Bill Could Reduce Number of Abortion Facilities
A bill advancing through the state Legislature could drastically decrease the number of legal abortion facilities in the state.
A bill advancing through the Texas Legislature could drastically decrease the number of legal abortion facilities in the state.
Supporters of Senate Bill 537, which would increase regulations for abortion facilities, say it will improve women’s safety. But abortion rights advocates say that the bill is a thinly veiled effort to close 37 of the state’s 42 abortion facilities, and that it would reduce women’s access to legal abortion.
“I understand the suspicion, but this really is about improving health care for women getting abortions,” said the bill’s author, Sen. Bob Deuell, a Republican from Greenville who is a primary care physician.
The bill would require abortions, including those induced by drugs, to be performed in so-called ambulatory surgical centers. The regulations for such facilities include specific sizes for rooms and doorways, and additional infrastructure like pipelines for general anesthesia and large sterilization equipment.
The Senate Committee on Health and Human Services approved the bill on Tuesday, sending it to the full Senate for approval.
“There’s no recent spike in risk or safety incidents that this regulation is responding to. It’s pure politics,” said Amy Hagstrom Miller, the chief executive of Whole Woman’s Health, which operates four abortion clinics throughout the state and an ambulatory surgical center that performs abortions. “The thing we need to worry about is, when you take away women’s access to safe abortion, then what’s going to happen?”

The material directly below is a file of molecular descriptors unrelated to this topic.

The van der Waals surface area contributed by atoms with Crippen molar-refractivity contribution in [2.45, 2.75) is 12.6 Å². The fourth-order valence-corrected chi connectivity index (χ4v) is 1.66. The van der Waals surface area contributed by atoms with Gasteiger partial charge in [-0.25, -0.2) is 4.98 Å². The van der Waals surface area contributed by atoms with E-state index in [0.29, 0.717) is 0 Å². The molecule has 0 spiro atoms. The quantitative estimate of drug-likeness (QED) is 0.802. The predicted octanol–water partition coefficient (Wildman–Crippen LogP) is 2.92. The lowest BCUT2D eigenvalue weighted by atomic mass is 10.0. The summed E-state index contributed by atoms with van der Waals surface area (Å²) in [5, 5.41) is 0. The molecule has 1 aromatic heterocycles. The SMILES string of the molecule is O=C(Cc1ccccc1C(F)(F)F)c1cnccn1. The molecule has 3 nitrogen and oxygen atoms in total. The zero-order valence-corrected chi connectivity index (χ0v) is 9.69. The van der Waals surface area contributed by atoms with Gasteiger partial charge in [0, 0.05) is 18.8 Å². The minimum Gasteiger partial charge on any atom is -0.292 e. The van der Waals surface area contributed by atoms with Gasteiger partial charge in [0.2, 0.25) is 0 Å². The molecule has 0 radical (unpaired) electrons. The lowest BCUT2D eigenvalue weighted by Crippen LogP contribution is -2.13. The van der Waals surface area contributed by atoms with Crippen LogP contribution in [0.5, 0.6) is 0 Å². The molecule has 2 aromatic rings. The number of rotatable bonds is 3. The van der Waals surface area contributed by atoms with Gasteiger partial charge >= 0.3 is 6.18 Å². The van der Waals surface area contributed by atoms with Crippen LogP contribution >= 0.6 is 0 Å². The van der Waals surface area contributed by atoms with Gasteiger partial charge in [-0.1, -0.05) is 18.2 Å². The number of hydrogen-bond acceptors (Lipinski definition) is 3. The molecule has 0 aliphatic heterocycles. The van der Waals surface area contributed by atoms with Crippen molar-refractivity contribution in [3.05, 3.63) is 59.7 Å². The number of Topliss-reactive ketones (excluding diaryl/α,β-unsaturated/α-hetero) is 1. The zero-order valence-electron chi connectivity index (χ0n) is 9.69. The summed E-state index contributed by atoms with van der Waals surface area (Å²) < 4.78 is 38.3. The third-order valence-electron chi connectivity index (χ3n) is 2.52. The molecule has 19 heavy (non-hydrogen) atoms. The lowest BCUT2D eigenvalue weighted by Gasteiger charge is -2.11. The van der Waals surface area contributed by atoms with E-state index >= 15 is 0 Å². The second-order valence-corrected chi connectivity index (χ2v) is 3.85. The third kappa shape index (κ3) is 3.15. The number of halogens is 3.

Thirty-seven abortion clinics in Texas would not be in compliance under the new regulations. Of the 416 ambulatory surgical centers in Texas, five perform abortions.
Abortion rights advocates say Texas women will be forced to seek dangerous and illegal abortions because they will no longer have ready access to the procedure.
Ambulatory surgical centers cost more to build and operate than abortion clinics, which in turn raises the cost of abortions for patients. Whole Woman’s Health, for example, says it spends $40,000 more each month to operate its surgical center than it does for an abortion clinic. Its patients pay $1,277 for an abortion at the surgical center compared with $540 at a clinic.
More than 72,000 abortions are performed annually in Texas. No deaths from complications related to abortion have been reported to the state since 2001. While there are risks associated with the procedure, there is less than one death per 100,000 legal abortions in the United States, according to the Centers for Disease Control and Prevention.
Dr. Mayra Thompson, an obstetrician and gynecologist, told senators during a committee hearing on Tuesday that serious complications could arise from surgical abortions.
“It shouldn’t matter if you’re pro-life or pro-choice,” Thompson said. “The point here is the safety.”
Texas passed a law in 2004 requiring women seeking an abortion after 16 weeks of pregnancy to undergo the procedure in a surgical center. At the time, no abortion facilities met the standards.
A study by Ted Joyce, an economics professor at Baruch College of the City University of New York, on the effects of the 2004 law found that the number of abortions after 16 weeks dropped in Texas to 446 from 3,642 in the first year, and that more women sought abortions out of state. Joyce said last week that he expected Deuell’s measure would have similar effects.
Although surgical centers would eventually be established to meet the demand for abortion services, Joyce said, his research showed that, in the short term, existing surgical facilities would be flooded with patients and “it’s going to force women either to go out of state or to carry to term.”
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